While Apple’s iPhone is the symbol of our current generations technological achievements, the iOS 11 operating system has probably been the buggiest OS of our generation. While Apple has been pretty responsive to the bugs that have been popping up in iOS 11, with their Patch Tuesday updates, each patch seems to be creating as many new bugs as the bugs they fix. The latest one that I’ve been reading, hearing and seeing a lot of is the Telugu character bug.
For folks who use their iPhones to communicate with acquaintances from the great nation of India or use the Telugu language in their day to day mobile life, they may notice a debilitating issue where if they send, receive or see the Telugu character shown in the above title graphic of this post in an iPhone app, it causes the iPhone to crash, and then all texting, messaging, and social networking apps are locked out to the user. This bug then has the potential to spread to linked apple devices like Macbooks and apple watches. While this bug only really started appearing over the weekend, Apple has quickly rushed out an emergency patch for the 74 million Telugu speakers that should address the bug.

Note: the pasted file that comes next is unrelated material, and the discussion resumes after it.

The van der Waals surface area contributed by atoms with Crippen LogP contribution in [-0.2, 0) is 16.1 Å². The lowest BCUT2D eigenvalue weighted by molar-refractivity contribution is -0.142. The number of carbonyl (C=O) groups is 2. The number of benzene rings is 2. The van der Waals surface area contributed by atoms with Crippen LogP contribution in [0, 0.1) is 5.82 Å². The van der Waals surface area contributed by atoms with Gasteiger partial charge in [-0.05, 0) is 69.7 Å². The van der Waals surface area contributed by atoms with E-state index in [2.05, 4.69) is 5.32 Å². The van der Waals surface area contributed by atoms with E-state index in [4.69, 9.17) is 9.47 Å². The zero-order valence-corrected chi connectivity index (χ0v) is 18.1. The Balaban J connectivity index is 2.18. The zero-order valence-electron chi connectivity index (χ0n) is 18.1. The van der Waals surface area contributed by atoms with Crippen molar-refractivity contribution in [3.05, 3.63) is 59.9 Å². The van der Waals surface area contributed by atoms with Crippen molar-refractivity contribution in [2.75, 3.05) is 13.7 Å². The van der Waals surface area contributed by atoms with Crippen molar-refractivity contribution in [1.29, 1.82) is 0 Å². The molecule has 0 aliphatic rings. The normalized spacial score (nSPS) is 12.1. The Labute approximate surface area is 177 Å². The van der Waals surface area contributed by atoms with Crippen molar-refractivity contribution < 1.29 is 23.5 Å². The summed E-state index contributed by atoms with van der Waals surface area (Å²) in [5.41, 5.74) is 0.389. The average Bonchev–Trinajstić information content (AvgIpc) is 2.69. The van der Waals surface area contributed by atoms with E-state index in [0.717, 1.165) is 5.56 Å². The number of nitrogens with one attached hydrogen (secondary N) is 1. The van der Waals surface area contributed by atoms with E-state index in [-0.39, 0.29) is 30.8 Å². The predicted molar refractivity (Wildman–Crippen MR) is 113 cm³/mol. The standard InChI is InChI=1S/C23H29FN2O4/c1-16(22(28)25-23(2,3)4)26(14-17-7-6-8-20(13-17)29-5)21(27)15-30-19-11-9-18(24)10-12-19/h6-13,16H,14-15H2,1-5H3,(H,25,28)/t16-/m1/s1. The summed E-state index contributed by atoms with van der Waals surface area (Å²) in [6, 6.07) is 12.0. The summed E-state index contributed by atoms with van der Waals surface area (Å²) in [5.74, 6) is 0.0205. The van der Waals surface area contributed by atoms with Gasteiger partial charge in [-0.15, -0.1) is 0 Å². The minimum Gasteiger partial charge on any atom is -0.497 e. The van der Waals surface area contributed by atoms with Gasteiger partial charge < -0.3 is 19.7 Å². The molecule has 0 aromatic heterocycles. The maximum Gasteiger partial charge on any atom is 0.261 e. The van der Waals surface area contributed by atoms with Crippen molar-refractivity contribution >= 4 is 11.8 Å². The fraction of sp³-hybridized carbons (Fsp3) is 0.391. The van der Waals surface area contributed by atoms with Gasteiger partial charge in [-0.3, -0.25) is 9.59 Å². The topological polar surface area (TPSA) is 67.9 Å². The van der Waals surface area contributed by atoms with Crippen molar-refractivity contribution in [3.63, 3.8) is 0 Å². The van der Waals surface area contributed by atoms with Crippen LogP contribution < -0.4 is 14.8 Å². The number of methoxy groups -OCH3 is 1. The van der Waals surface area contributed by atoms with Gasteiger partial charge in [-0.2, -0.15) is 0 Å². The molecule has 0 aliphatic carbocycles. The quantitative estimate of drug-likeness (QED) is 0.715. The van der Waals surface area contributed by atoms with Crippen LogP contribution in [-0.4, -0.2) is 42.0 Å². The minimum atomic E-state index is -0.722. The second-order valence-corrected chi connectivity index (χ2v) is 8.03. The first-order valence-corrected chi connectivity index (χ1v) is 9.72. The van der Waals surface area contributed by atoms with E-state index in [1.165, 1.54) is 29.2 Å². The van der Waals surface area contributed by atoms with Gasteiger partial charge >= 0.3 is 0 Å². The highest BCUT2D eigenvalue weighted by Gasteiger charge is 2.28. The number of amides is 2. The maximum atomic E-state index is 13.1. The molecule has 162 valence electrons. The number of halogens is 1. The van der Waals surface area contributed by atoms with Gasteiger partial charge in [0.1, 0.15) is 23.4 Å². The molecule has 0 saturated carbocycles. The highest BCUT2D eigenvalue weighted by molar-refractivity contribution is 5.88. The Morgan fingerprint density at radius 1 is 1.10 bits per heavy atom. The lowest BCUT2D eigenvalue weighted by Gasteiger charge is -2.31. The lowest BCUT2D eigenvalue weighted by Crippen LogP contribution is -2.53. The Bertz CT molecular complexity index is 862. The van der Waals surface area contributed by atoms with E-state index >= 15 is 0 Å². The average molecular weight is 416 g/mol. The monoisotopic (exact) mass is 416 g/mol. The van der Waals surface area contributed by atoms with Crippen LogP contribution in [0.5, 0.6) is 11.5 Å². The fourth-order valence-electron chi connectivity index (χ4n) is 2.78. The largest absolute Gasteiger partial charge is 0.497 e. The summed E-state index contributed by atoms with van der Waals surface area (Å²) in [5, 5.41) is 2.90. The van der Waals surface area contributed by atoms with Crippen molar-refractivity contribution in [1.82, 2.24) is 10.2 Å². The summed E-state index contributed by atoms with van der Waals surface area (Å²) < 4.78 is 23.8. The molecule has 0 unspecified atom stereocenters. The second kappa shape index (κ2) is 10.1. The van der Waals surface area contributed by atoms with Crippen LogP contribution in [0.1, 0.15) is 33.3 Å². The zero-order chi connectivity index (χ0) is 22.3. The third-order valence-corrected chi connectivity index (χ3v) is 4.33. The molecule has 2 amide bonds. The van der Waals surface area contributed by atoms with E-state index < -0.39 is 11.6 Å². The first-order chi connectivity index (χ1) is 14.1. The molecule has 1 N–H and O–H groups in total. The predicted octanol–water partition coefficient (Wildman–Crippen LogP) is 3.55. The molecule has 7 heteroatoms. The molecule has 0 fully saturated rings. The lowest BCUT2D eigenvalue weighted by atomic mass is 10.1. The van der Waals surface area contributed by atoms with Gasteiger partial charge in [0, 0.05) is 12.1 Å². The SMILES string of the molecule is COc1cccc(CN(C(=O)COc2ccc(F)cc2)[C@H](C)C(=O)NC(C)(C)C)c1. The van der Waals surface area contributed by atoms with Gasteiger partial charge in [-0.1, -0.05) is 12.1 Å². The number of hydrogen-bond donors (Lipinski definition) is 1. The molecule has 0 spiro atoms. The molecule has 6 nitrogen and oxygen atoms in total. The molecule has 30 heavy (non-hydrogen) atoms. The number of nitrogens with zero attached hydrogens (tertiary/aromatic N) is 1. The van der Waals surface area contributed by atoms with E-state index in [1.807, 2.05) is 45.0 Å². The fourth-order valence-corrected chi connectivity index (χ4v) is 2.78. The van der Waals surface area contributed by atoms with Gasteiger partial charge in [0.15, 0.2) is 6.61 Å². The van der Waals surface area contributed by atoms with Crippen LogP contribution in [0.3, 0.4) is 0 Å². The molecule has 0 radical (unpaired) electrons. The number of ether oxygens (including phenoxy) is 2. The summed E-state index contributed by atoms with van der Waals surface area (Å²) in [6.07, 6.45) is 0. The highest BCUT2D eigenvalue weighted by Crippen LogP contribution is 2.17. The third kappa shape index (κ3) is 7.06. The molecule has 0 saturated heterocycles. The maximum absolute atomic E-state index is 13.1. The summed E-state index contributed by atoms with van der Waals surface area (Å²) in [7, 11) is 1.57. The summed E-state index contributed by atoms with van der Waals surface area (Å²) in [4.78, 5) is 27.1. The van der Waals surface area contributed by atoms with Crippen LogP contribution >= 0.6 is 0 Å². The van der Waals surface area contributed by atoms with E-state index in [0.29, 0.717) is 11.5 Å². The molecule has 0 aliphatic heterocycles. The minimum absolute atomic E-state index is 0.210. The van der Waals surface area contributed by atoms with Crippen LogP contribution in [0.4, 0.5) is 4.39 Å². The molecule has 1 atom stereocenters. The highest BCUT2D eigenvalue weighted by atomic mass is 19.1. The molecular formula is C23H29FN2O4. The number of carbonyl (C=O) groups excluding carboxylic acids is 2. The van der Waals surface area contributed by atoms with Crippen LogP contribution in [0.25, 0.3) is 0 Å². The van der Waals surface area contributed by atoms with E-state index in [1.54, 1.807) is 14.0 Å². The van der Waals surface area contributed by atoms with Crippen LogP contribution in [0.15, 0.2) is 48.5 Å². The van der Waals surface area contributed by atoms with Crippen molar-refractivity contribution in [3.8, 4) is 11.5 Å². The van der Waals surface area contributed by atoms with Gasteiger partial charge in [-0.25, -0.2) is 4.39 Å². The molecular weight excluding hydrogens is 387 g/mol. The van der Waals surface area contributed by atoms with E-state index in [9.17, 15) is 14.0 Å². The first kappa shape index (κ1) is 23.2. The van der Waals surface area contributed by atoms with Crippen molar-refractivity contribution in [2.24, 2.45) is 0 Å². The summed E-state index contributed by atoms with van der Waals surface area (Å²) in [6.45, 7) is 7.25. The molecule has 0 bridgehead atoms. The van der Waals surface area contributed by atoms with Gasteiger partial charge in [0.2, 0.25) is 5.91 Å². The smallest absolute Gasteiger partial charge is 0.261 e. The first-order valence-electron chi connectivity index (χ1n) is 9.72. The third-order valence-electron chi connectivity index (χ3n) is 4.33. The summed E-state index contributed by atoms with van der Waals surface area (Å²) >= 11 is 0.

However, if you are still wary of all the bugs and issues that each new iOS 11 patch seems to introduce, there is another two-step workaround being mentioned on social media.
The first step is to have a friend send you an iMessage or SMS message (text message) including the ‘au’ (ఔ) character. This has proven to stabilize your apps and prevent them from crashing and locking you out.
The second step is to delete the original message that contained the ‘au’ (ఔ) character that originally started the bug for you. This is often times better done over the web, especially if it was sent via facebook, gmail, twitter or some other web-based application.
These two steps have seemingly proven to have fixed the issue, but as I mentioned above, Apple pushed out an emergency patch yesterday that specifically addresses this issue as well.